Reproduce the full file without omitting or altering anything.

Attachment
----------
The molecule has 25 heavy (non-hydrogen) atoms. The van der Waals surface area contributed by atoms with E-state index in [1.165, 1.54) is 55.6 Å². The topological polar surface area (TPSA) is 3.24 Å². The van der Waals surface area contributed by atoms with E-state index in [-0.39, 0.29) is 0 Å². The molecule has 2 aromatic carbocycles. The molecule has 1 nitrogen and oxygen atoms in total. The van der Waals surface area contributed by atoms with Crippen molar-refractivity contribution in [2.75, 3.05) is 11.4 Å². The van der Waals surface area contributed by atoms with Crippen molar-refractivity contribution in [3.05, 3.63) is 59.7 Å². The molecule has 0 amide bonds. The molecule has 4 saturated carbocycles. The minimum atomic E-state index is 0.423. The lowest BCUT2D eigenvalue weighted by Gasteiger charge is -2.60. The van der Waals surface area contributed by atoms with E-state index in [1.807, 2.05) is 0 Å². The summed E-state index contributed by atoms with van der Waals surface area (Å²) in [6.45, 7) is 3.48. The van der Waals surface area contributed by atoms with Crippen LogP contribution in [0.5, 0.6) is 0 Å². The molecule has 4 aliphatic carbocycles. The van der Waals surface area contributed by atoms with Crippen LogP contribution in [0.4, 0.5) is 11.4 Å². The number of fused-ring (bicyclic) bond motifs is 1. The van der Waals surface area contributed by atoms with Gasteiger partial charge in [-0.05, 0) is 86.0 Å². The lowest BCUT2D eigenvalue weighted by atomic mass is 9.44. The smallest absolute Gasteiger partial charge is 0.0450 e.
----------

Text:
The molecule has 25 heavy (non-hydrogen) atoms. The van der Waals surface area contributed by atoms with E-state index in [1.165, 1.54) is 55.6 Å². The topological polar surface area (TPSA) is 3.24 Å². The van der Waals surface area contributed by atoms with E-state index in [-0.39, 0.29) is 0 Å². The molecule has 2 aromatic carbocycles. The molecule has 1 nitrogen and oxygen atoms in total. The van der Waals surface area contributed by atoms with Crippen molar-refractivity contribution in [2.75, 3.05) is 11.4 Å². The van der Waals surface area contributed by atoms with Crippen molar-refractivity contribution in [3.05, 3.63) is 59.7 Å². The molecule has 0 amide bonds. The molecule has 4 saturated carbocycles. The minimum atomic E-state index is 0.423. The lowest BCUT2D eigenvalue weighted by Gasteiger charge is -2.60. The van der Waals surface area contributed by atoms with E-state index in [1.807, 2.05) is 0 Å². The summed E-state index contributed by atoms with van der Waals surface area (Å²) in [6.45, 7) is 3.48. The van der Waals surface area contributed by atoms with Crippen LogP contribution in [0.5, 0.6) is 0 Å². The molecule has 4 aliphatic carbocycles. The van der Waals surface area contributed by atoms with Crippen LogP contribution in [0.4, 0.5) is 11.4 Å². The number of fused-ring (bicyclic) bond motifs is 1. The van der Waals surface area contributed by atoms with Gasteiger partial charge in [-0.05, 0) is 86.0 Å². The lowest BCUT2D eigenvalue weighted by atomic mass is 9.44. The smallest absolute Gasteiger partial charge is 0.0450 e.